|67th Prime Minister of Iran|
5 May 1961 – 19 July 1962
|Monarch||Mohammad Reza Shah Pahlavi|
|Preceded by||Jafar Sharif-Emami|
|Succeeded by||Asadollah Alam|
|Minister of Finance|
19 August 1953 – 6 April 1955
|Prime Minister||Fazlollah Zahedi|
|Preceded by||Nezam-ed-din Emami|
|Succeeded by||Nasrollah Jahangir|
|Minister of National Economy|
5 August 1951 – 16 July 1952
|Prime Minister||Mohammad Mosaddegh|
|Preceded by||Shamseddin Amir-Alaei|
|Succeeded by||Bagher Kazemi|
|Born||12 September 1905|
|Died||12 December 1992 (aged 87)|
|Relatives||Mozaffar ad-Din Shah Qajar (grandfather)|
|Alma mater||University of Tehran|
Amini was born on 12 September 1905 in Tehran. He was a grandson of Mozaffar ad-Din Shah Qajar through his mother, Fakhr ol dowleh. He completed his studies first in Darolfonoon and then in France where he graduated with a degree in law from Grenoble University, followed by his Ph.D in economics from Paris.
He became involved in politics through the help of Ali Akbar Davar who gave him a position in the judiciary.
He was the minister of culture from 1952 to 1953. He became minister of economic affairs in the cabinet of Fazlollah Zahedi and remain in office until 1955. The same year he was named the ambassador to the US. His tendencies were pro-American to the extent that made the Shah uncomfortable. Mohammad Reza Shah in particular distrusted Amini's popularity and friendship with then-senator John F. Kennedy. Therefore, his tenure ended in 1958.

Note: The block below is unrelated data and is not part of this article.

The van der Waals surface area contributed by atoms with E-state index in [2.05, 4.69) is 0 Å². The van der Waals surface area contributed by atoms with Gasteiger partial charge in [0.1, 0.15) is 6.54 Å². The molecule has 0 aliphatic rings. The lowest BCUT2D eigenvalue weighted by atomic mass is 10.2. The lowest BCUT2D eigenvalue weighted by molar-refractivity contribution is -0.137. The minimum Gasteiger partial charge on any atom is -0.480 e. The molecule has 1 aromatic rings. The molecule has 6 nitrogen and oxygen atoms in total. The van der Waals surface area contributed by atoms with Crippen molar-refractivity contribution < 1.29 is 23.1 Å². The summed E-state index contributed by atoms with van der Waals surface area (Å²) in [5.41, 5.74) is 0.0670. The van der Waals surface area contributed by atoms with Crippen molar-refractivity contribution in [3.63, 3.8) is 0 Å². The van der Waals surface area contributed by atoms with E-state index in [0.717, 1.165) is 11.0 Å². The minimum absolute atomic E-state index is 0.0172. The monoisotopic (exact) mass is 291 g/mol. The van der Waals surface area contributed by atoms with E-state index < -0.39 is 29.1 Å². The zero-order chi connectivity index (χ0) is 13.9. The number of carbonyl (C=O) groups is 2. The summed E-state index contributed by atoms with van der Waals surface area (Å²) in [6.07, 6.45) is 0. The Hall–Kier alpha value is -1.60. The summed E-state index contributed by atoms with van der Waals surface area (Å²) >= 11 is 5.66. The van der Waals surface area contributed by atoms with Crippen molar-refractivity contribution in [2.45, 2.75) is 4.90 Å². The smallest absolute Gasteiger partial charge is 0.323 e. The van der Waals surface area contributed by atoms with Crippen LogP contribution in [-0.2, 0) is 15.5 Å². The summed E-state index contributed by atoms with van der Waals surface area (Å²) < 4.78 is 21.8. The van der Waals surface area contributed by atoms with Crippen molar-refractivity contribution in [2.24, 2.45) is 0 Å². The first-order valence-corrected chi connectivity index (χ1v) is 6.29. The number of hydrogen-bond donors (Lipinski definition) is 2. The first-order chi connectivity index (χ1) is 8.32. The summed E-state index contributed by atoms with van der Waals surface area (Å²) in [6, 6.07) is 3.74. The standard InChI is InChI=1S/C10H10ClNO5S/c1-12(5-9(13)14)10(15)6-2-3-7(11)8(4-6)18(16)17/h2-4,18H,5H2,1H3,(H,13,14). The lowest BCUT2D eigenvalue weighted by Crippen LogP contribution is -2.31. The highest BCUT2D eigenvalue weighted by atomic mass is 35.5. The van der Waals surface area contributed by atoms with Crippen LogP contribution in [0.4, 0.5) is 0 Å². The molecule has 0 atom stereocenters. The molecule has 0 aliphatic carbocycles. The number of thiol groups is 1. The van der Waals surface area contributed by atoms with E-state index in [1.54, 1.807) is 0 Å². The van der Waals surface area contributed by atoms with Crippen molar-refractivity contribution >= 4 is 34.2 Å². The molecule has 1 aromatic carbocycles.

In the 1950s, Amini was a candidate for premiership. He was appointed prime minister in 1961. In July 1962, however, he was replaced by the Shah's close friend and a major Birjand landowner Asadollah Alam. In the late 1970s, Amini attempted a comeback into Iranian politics at the age of 70. He served as advisor to the Shah during the final days of the Pahlavi Dynasty.
Amini married Batoul Voosough (died 1992) in 1932 and they had a son, Iraj.
Later years and death
In 1979, Amini moved to Paris, France. There he headed the Front for the Liberation of Iran, a monarchist opposition group. He complained about internal struggles among the exiled Iranian monarchists, saying "We're not even back in Tehran [and] they quarrel over the name of the country's future prime minister." He wrote his biography published by Harvard University.
- Moin, Baqer (17 December 1992). "Obituary: Ali Amini". The Independent. Retrieved 2 August 2013.
- Rubin, Barry (1980). Paved with Good Intentions (PDF). New York: Penguin Books. p. 106. Archived from the original (PDF) on 21 October 2013.
- "Ali Amini; Foe of Iran's Islamic Government". Los Angeles Times. 17 December 1992. Retrieved 2 August 2013.
- "Rivalry complicates Iranian exile struggle". The Christian Science Monitor. 3 July 1986. Retrieved 4 August 2013.
- Habib Ladjevardi, editor, Memories of Ali Amini (in Persian), second edition, 244 p. (Harvard University Press, 1997). ISBN 0-932885-11-X
- 'Alí Rizā Awsatí (عليرضا اوسطى), Iran in the past three centuries (Irān dar Se Qarn-e Goz̲ashteh - ايران در سه قرن گذشته), Volumes 1 and 2 (Paktāb Publishing - انتشارات پاکتاب, Tehran, Iran, 2003). ISBN 964-93406-6-1 (Vol. 1), ISBN 964-93406-5-3 (Vol. 2).